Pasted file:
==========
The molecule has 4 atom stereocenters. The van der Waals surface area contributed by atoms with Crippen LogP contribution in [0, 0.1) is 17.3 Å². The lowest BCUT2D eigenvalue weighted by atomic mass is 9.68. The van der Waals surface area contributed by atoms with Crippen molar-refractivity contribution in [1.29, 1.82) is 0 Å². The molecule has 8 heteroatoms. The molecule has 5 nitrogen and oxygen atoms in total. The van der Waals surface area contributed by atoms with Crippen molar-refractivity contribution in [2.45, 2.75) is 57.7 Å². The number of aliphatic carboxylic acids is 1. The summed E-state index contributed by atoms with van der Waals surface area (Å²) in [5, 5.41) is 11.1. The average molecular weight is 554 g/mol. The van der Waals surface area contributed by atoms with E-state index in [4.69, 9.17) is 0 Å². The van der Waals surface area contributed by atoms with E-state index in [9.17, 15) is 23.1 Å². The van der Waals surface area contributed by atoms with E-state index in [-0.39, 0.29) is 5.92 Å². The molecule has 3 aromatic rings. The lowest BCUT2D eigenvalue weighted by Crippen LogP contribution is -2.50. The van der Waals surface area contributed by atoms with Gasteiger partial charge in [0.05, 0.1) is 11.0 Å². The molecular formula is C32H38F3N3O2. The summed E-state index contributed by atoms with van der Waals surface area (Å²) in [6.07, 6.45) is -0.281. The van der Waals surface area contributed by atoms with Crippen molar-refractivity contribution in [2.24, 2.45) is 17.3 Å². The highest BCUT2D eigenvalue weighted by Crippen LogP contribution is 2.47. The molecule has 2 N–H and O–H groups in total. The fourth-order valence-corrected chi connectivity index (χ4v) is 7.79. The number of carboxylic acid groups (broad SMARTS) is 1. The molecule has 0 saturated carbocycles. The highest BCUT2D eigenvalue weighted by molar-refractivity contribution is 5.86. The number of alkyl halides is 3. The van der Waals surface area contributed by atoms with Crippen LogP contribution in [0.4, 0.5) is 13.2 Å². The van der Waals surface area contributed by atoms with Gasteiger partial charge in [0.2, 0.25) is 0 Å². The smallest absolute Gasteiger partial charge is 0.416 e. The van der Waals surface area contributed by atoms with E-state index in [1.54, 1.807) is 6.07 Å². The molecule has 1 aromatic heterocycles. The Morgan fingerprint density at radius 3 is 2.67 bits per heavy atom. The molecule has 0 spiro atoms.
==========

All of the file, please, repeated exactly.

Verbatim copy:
The molecule has 4 atom stereocenters. The van der Waals surface area contributed by atoms with Crippen LogP contribution in [0, 0.1) is 17.3 Å². The lowest BCUT2D eigenvalue weighted by atomic mass is 9.68. The van der Waals surface area contributed by atoms with Crippen molar-refractivity contribution in [1.29, 1.82) is 0 Å². The molecule has 8 heteroatoms. The molecule has 5 nitrogen and oxygen atoms in total. The van der Waals surface area contributed by atoms with Crippen molar-refractivity contribution in [2.45, 2.75) is 57.7 Å². The number of aliphatic carboxylic acids is 1. The summed E-state index contributed by atoms with van der Waals surface area (Å²) in [5, 5.41) is 11.1. The average molecular weight is 554 g/mol. The van der Waals surface area contributed by atoms with E-state index in [4.69, 9.17) is 0 Å². The van der Waals surface area contributed by atoms with E-state index in [9.17, 15) is 23.1 Å². The van der Waals surface area contributed by atoms with E-state index in [-0.39, 0.29) is 5.92 Å². The molecule has 3 aromatic rings. The lowest BCUT2D eigenvalue weighted by Crippen LogP contribution is -2.50. The van der Waals surface area contributed by atoms with Gasteiger partial charge in [0.05, 0.1) is 11.0 Å². The molecular formula is C32H38F3N3O2. The summed E-state index contributed by atoms with van der Waals surface area (Å²) in [6.07, 6.45) is -0.281. The van der Waals surface area contributed by atoms with Crippen molar-refractivity contribution in [2.24, 2.45) is 17.3 Å². The highest BCUT2D eigenvalue weighted by Crippen LogP contribution is 2.47. The molecule has 2 N–H and O–H groups in total. The fourth-order valence-corrected chi connectivity index (χ4v) is 7.79. The number of carboxylic acid groups (broad SMARTS) is 1. The molecule has 0 saturated carbocycles. The highest BCUT2D eigenvalue weighted by molar-refractivity contribution is 5.86. The number of alkyl halides is 3. The van der Waals surface area contributed by atoms with Crippen LogP contribution in [0.4, 0.5) is 13.2 Å². The van der Waals surface area contributed by atoms with Gasteiger partial charge in [0.2, 0.25) is 0 Å². The smallest absolute Gasteiger partial charge is 0.416 e. The van der Waals surface area contributed by atoms with E-state index in [1.54, 1.807) is 6.07 Å². The molecule has 1 aromatic heterocycles. The Morgan fingerprint density at radius 3 is 2.67 bits per heavy atom. The molecule has 0 spiro atoms.